It started with doing interviews and what I noticed was there were people that I was meeting or coming across that weren’t that familiar with rock music in general, but had seen some interview or heard some discussion and got something out of it I realized that this was another way to actually reach people. My main goal is to use whatever methods I have at hand to get people psyched up and myself pumped up too and motivational talking actually works, and for some people it works especially well. So I just ran with that and at one point New York University asked me to do a lecture and they asked for it to not be about music or music business, which is what I thought they would want, but they just wanted a very free form about life and that just started me down that path of doing talks and realizing that everything is fair game.

What advice would you give someone who has never partied before but is interested in trying it out?
Well, they probably have partied before and they might just not realize it, it’s second nature to the human condition to seek joy and then revel in it. I think the reveling is the partying. It’s a combination of being aware that you’re alive at all, being glad for that and then sort of just choking it up, spinning around in it and then rolling around, like tumbling around in this euphoric sense of not being dead.

So if you can think for yourself or think, “Wow I’m alive! is pretty wild,” then you officially are partying!

Then what you choose to do with that or modify it or customize it is really up to you it can be a life long adventure discovering how you want to party.

How did you come to accept the challenge of breaking the world drumming record?
That was sort of a no brainer….Once you get on a roller coaster, for example, I made that decision when I moved to New York, it was getting on a roller coaster for me. You don’t really have a choice…Once you’re on the roller coaster it’s going to take you through all the twists, turns, ups, downs, and loops it has to offer whether you really want it or not, and that’s how I feel about life in general. The drumming thing is an example, they asked me if I would like to try drumming for 24 hours as part of the MTV music awards and it just never really occurred to me not to do it, which doesn’t mean I wasn’t nervous or intimidated by it; I definitely thought it was going to be challenging, and it was. It just felt like, ok, this is what I’m suppose to do. I’m grateful to not have that sort of decision making in my life because it can get kind of stressful trying to wonder what you’re suppose to do weighing options.

Everyone has the ability to just trust your instincts, but I think it’s almost outside of yourself, some kind of force just putting yourself in a place where you’re meant to be.

The best way to keep that going is to be very quick moving through life and at the same time slow enough to be aware and grateful for it and appreciate it because there are a lot of people who’d want to do all things that I get to do. I almost feel like an audience member to my own life. I can’t believe that I get to do this and I think I’m more shocked than anybody that I’m the one getting to do these things and I also think that on behalf of everybody else that gets to do these things I’m sort of representing them or for them and it gives me a lot of energy and a lot of power to do things I otherwise wouldn’t be able to do because it seems like a team effort. The drumming thing definitely was a team effort; whether it was people in Time Square cheering me on, or all the incredible drummers that joined me, drummed along side of me to keep me going, it was one of those life experiences that I’ll probably never experience like that again.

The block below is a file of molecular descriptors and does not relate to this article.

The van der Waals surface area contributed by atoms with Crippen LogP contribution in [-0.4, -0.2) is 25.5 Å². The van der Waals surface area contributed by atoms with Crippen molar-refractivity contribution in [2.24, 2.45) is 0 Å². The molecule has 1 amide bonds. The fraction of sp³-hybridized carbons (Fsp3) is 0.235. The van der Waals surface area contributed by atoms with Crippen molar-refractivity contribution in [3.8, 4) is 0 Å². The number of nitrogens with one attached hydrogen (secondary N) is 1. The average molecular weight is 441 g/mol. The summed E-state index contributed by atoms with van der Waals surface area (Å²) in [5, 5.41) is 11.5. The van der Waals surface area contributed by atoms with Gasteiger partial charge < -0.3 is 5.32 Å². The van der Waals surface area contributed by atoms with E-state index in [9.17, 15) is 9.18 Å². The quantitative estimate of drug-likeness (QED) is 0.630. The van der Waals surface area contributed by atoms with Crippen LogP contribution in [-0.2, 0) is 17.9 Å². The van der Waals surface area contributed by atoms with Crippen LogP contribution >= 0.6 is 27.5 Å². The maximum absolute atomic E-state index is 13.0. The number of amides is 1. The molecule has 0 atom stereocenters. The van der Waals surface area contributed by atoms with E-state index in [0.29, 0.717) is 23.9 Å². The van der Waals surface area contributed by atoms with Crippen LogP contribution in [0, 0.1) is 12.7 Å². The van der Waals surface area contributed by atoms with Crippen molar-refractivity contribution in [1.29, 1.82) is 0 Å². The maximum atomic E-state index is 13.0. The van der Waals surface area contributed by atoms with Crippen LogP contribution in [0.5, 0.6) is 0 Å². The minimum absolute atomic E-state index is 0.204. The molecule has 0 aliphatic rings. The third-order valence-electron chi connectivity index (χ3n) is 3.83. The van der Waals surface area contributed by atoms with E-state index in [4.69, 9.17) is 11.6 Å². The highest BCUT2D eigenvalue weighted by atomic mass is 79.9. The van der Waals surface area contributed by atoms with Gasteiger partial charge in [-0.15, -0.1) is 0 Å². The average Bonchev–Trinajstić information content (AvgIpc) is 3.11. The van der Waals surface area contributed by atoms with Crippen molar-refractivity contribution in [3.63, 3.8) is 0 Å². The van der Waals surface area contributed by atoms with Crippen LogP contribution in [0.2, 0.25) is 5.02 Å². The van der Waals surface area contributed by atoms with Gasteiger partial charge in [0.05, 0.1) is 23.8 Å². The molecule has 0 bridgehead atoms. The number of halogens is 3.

On and off stage you are very lively in your movement, what and/or who are your biggest influences for movement.
I guess all athletes. Just the idea that someone has committed their entire being, life, and body to this pursuit that really, with all do respect, has no necessarily technical value. It’s a feat unto itself and the value that it conjures up is in the form of inspiration and sort of going against very difficult challenges for the sake of it. I always kind of felt like when you’re performing you just push yourself like an athlete would, giving all that you physically have and just when you think you can’t give anymore, you give that much more. It just never occurred to me that you wouldn’t perform like that.

I decided very early on that if I’m going to do anything on stage or any kind of music, it should just be very manic, that kind of music that takes over your body and makes you able to jump around like that.

I couldn’t move like that if there was just silence. I tried before and I almost couldn’t do it. I couldn’t even remember the moves. It’s engrained in this real power source that comes out of high-energy music. Certainly in my very early days in high school there were people around the town I grew up in southeast Michigan has this great tradition of high-energy music that the older kids in my school, the bands that they were in, is what pretty much did it. There was a place called the Unitarian Church that actually allowed us to do shows, high school kids doing shows in the basement and these shows were really crazy. These bands were very, very bizarre and intense. That was the first time that I’d ever really seen bands at all or seen people my age doing anything outside of school just playing around. They were very independent in every way. They just threw themselves into everything they did. It was different, completely over the top, people flailing around and playing at top volume. So I said “OK, that’s what it’s like when you perform, that’s what you’re suppose to do.” It gave me so much energy, waves of pleasure and chills and butterflies in my stomach, so I said if I ever have a chance to perform or play that’s how I’m going to move, too.

You’re quite the Renaissance man and are truly all over the place with all your projects. Do you have any new ventures or is there any platform you want to take on that you haven’t yet?
I don’t know. I don’t feel like I’ve done that much yet and at the same time I can’t really believe that this has been going on for over 14 years now. It’s all just sort of a blur. I don’t even feel like they’re separate things. I dabble in all these different things. They all seem very connected to me. It’s very organic because it is, that’s what Andrew W.K. does. I really don’t know what’s going to happen next. It’s kind of the most entertaining part to me. Again, I have to stay entertained by what I’m doing or I don’t imagine it’ll be very entertaining for anyone else watching.

I want to keep it a fun adventure and exciting and unpredictable for me so I guess I don’t really know what’s going to happen next more than anyone else does.

We’ll just have to wait and see. 


FRIDAY 10.4.13
967 COMM. AVE.
9PM/18+/$25 ADV


Alive culinary pancake performance metal yogi chef from Providence RI, still not loud enough, still not fast enough, where’s my tall boy?